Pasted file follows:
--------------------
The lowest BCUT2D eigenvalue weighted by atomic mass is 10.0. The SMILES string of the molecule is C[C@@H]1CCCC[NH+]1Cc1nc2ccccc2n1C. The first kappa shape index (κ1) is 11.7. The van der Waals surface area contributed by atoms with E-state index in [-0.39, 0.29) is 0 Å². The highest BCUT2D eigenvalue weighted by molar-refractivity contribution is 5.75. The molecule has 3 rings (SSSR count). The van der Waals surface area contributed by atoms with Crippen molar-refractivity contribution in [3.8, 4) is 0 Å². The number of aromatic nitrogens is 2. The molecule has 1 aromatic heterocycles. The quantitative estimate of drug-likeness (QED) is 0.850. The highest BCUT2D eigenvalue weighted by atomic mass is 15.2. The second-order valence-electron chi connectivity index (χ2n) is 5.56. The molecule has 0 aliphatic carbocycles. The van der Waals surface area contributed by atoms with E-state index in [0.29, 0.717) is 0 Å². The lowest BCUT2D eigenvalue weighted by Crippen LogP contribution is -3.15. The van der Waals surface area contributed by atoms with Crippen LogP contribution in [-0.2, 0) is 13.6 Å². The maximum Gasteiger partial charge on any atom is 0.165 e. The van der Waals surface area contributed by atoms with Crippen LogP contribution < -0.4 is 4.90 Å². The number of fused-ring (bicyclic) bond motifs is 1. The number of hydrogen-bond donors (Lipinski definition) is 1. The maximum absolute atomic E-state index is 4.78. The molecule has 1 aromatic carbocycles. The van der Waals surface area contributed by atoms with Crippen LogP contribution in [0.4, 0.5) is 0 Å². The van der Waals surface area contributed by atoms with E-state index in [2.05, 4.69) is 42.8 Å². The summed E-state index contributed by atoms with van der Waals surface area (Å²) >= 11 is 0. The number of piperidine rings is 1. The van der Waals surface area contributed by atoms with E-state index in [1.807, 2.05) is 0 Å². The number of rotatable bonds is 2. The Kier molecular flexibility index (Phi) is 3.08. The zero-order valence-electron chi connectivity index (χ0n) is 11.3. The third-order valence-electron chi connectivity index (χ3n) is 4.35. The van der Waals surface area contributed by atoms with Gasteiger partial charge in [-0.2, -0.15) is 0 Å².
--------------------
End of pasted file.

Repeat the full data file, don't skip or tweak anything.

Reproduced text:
The lowest BCUT2D eigenvalue weighted by atomic mass is 10.0. The SMILES string of the molecule is C[C@@H]1CCCC[NH+]1Cc1nc2ccccc2n1C. The first kappa shape index (κ1) is 11.7. The van der Waals surface area contributed by atoms with E-state index in [-0.39, 0.29) is 0 Å². The highest BCUT2D eigenvalue weighted by molar-refractivity contribution is 5.75. The molecule has 3 rings (SSSR count). The van der Waals surface area contributed by atoms with Crippen molar-refractivity contribution in [3.8, 4) is 0 Å². The number of aromatic nitrogens is 2. The molecule has 1 aromatic heterocycles. The quantitative estimate of drug-likeness (QED) is 0.850. The highest BCUT2D eigenvalue weighted by atomic mass is 15.2. The second-order valence-electron chi connectivity index (χ2n) is 5.56. The molecule has 0 aliphatic carbocycles. The van der Waals surface area contributed by atoms with E-state index in [0.29, 0.717) is 0 Å². The lowest BCUT2D eigenvalue weighted by Crippen LogP contribution is -3.15. The van der Waals surface area contributed by atoms with Crippen LogP contribution in [-0.2, 0) is 13.6 Å². The maximum Gasteiger partial charge on any atom is 0.165 e. The van der Waals surface area contributed by atoms with Crippen LogP contribution < -0.4 is 4.90 Å². The number of fused-ring (bicyclic) bond motifs is 1. The number of hydrogen-bond donors (Lipinski definition) is 1. The maximum absolute atomic E-state index is 4.78. The molecule has 1 aromatic carbocycles. The van der Waals surface area contributed by atoms with Crippen LogP contribution in [0.4, 0.5) is 0 Å². The van der Waals surface area contributed by atoms with E-state index in [2.05, 4.69) is 42.8 Å². The summed E-state index contributed by atoms with van der Waals surface area (Å²) >= 11 is 0. The number of piperidine rings is 1. The van der Waals surface area contributed by atoms with E-state index in [1.807, 2.05) is 0 Å². The number of rotatable bonds is 2. The Kier molecular flexibility index (Phi) is 3.08. The zero-order valence-electron chi connectivity index (χ0n) is 11.3. The third-order valence-electron chi connectivity index (χ3n) is 4.35. The van der Waals surface area contributed by atoms with Gasteiger partial charge in [-0.2, -0.15) is 0 Å².